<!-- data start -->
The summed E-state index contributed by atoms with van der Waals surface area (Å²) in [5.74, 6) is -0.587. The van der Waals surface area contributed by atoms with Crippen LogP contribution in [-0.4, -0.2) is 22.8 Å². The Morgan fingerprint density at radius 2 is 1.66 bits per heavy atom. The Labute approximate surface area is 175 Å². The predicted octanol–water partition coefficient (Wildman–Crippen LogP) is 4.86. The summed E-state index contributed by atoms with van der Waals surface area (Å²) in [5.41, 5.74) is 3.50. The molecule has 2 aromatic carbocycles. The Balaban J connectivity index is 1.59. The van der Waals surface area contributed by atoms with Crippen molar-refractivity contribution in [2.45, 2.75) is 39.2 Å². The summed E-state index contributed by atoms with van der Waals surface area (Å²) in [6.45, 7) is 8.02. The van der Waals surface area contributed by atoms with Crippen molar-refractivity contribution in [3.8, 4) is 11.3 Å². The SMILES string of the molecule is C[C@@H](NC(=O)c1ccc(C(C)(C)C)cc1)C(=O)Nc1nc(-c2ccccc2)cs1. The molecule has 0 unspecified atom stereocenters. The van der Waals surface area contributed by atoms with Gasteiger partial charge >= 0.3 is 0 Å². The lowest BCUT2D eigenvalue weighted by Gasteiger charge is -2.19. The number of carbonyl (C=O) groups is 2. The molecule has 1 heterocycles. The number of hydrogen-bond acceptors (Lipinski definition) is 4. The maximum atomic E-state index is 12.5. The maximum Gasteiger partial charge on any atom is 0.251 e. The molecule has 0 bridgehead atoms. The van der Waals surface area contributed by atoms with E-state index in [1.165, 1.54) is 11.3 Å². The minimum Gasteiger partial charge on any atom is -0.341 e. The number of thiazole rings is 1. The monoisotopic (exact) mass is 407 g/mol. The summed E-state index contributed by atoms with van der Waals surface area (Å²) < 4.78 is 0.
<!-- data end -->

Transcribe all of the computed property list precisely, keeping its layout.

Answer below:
The summed E-state index contributed by atoms with van der Waals surface area (Å²) in [5.74, 6) is -0.587. The van der Waals surface area contributed by atoms with Crippen LogP contribution in [-0.4, -0.2) is 22.8 Å². The Morgan fingerprint density at radius 2 is 1.66 bits per heavy atom. The Labute approximate surface area is 175 Å². The predicted octanol–water partition coefficient (Wildman–Crippen LogP) is 4.86. The summed E-state index contributed by atoms with van der Waals surface area (Å²) in [5.41, 5.74) is 3.50. The molecule has 2 aromatic carbocycles. The Balaban J connectivity index is 1.59. The van der Waals surface area contributed by atoms with Crippen molar-refractivity contribution in [2.45, 2.75) is 39.2 Å². The summed E-state index contributed by atoms with van der Waals surface area (Å²) in [6.45, 7) is 8.02. The van der Waals surface area contributed by atoms with Crippen molar-refractivity contribution in [3.8, 4) is 11.3 Å². The SMILES string of the molecule is C[C@@H](NC(=O)c1ccc(C(C)(C)C)cc1)C(=O)Nc1nc(-c2ccccc2)cs1. The molecule has 0 unspecified atom stereocenters. The van der Waals surface area contributed by atoms with Gasteiger partial charge >= 0.3 is 0 Å². The lowest BCUT2D eigenvalue weighted by Gasteiger charge is -2.19. The number of carbonyl (C=O) groups is 2. The molecule has 1 heterocycles. The number of hydrogen-bond acceptors (Lipinski definition) is 4. The maximum atomic E-state index is 12.5. The maximum Gasteiger partial charge on any atom is 0.251 e. The molecule has 0 bridgehead atoms. The van der Waals surface area contributed by atoms with E-state index in [1.165, 1.54) is 11.3 Å². The minimum Gasteiger partial charge on any atom is -0.341 e. The number of thiazole rings is 1. The monoisotopic (exact) mass is 407 g/mol. The summed E-state index contributed by atoms with van der Waals surface area (Å²) < 4.78 is 0.